More than 80 volunteers planted 1300 native plants behind Te Awanga at yesterday's Clifton County Cricket Club and Cape to City community planting day.

The planting marked the first collaboration between the cricket club and the Cape to City project, an initiative to see native species "thrive where we live, work and play".

Volunteers from the Club, the Cape to City project, the Haumoana school and EIT spent two hours planting flaxes, kowhai and other species throughout the property.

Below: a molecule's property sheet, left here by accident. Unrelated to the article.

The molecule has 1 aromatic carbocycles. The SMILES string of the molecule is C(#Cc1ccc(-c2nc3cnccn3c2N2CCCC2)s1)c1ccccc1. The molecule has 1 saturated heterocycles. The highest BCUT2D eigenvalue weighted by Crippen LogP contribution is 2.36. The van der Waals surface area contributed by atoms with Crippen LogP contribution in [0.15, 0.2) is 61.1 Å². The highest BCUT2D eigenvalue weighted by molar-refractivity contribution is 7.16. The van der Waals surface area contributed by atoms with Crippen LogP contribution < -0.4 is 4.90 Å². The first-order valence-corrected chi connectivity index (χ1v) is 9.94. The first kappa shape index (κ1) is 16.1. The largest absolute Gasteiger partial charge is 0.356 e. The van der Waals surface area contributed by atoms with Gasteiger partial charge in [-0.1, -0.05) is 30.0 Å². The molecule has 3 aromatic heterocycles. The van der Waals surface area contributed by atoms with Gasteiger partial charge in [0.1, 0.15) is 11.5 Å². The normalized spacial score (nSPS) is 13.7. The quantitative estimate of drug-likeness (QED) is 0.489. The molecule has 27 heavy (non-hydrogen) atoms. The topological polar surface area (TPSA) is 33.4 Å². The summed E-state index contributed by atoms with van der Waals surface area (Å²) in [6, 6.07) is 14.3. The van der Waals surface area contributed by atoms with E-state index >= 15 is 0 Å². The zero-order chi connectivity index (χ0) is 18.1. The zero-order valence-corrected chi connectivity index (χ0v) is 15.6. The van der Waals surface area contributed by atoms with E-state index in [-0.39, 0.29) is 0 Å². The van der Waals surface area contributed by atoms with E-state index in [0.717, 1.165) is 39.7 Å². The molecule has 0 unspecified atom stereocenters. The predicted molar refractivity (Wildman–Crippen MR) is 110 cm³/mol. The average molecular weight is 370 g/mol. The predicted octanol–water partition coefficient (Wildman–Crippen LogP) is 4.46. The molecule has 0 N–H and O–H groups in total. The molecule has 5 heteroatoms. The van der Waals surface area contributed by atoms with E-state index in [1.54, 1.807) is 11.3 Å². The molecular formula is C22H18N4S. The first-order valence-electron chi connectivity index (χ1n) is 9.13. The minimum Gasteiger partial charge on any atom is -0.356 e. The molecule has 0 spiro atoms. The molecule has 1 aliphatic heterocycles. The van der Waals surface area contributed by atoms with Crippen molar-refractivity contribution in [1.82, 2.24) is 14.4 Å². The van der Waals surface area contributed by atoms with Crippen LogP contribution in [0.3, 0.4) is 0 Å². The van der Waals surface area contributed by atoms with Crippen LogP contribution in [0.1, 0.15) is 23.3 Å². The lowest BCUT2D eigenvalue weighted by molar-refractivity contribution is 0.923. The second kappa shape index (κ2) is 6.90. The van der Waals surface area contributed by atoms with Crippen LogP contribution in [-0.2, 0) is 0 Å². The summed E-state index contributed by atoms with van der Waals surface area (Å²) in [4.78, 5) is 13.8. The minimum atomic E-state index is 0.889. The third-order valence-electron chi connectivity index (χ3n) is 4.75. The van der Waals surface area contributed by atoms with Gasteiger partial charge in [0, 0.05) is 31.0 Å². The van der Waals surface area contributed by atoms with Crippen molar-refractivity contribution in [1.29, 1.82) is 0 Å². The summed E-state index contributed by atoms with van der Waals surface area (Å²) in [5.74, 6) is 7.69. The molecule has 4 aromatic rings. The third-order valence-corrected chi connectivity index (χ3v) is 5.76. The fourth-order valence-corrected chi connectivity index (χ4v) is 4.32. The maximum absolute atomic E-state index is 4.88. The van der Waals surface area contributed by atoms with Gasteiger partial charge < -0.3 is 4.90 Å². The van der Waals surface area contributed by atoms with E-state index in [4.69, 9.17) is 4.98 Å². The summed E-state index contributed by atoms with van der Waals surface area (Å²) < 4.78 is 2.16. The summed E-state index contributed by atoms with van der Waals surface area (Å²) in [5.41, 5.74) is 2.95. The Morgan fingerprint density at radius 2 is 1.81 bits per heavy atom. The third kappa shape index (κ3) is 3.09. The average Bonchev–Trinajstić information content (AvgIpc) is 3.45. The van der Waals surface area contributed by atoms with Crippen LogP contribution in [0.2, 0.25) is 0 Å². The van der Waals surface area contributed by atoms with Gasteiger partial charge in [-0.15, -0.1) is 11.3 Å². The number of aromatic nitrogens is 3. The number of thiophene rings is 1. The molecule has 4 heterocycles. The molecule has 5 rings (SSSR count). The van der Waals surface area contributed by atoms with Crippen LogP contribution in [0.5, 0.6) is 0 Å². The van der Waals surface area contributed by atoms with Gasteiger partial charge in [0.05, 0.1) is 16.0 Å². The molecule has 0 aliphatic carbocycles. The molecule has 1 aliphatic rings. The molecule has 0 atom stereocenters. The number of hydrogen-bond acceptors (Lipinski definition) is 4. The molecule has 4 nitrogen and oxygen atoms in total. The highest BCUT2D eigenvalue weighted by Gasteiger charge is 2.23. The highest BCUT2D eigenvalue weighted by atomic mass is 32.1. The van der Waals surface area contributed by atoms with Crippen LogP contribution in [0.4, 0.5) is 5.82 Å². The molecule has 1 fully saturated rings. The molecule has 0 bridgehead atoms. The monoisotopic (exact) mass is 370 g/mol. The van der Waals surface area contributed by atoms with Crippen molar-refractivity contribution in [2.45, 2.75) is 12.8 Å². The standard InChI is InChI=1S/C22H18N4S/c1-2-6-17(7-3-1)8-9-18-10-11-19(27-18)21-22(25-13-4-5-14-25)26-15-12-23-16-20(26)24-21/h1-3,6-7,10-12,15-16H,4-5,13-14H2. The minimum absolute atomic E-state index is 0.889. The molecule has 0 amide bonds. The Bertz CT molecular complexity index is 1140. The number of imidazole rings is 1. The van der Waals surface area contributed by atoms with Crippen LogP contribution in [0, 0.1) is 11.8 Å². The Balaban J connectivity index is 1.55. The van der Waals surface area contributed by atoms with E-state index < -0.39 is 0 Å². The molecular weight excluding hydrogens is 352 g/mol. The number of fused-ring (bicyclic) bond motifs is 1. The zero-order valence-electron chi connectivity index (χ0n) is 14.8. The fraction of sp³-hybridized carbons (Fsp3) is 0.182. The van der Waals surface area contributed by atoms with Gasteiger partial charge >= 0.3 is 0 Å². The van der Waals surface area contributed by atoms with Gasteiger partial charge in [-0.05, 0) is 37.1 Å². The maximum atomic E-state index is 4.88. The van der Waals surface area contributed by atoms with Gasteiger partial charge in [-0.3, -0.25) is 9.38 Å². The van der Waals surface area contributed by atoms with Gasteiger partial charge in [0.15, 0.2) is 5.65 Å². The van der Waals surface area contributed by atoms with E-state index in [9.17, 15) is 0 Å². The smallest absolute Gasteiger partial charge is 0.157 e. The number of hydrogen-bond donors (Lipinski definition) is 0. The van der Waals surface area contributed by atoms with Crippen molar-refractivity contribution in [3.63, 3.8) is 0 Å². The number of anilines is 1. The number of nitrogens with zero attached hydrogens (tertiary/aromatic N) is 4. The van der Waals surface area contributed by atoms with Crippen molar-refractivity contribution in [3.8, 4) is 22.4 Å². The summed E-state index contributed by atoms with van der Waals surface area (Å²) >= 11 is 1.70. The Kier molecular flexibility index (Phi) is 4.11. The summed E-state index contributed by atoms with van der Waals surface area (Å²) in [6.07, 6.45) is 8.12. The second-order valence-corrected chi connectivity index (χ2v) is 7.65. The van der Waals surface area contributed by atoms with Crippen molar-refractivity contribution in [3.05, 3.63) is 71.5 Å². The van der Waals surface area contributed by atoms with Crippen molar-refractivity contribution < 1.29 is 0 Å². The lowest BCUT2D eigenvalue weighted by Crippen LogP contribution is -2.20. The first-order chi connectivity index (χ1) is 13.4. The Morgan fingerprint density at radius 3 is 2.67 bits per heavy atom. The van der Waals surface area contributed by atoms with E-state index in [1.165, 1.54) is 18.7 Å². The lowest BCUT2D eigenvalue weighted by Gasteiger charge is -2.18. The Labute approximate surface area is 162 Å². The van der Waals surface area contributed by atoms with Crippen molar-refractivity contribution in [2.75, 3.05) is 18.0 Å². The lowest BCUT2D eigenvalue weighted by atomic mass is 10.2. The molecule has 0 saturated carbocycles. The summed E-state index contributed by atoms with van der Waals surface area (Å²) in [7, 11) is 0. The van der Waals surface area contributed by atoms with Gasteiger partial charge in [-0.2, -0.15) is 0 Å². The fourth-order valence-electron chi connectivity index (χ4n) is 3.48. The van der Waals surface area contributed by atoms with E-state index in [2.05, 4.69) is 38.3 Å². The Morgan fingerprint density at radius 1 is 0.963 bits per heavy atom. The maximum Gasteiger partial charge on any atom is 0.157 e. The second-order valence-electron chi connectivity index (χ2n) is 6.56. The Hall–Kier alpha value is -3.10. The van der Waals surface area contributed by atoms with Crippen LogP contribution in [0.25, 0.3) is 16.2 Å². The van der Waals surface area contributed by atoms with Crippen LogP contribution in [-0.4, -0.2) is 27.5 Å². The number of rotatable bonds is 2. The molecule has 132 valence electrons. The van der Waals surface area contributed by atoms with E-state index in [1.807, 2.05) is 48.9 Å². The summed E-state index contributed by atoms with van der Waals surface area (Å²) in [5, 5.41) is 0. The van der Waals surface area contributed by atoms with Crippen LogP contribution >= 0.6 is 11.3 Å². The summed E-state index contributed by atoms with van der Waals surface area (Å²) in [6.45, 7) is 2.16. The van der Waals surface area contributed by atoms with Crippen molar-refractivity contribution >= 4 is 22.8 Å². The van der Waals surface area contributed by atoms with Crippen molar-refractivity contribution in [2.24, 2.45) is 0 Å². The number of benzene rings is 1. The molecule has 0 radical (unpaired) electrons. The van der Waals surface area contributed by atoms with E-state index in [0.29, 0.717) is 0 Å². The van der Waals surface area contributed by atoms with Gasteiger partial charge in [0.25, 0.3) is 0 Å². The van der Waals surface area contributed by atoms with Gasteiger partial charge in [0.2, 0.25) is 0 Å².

Matt Nilsson, who has been leasing the farm for the past decade, said he and his family have seen big changes since the community plantings began.


"We now have pateke nesting here, and we're starting to see some of the same species of birds that live up in the Cape Sanctuary. The birdlife is slowly but surely coming back," he said.

The cricket club received assistance from the Department of Conservation Community Fund for the event. The final club planting is slated to take place next year.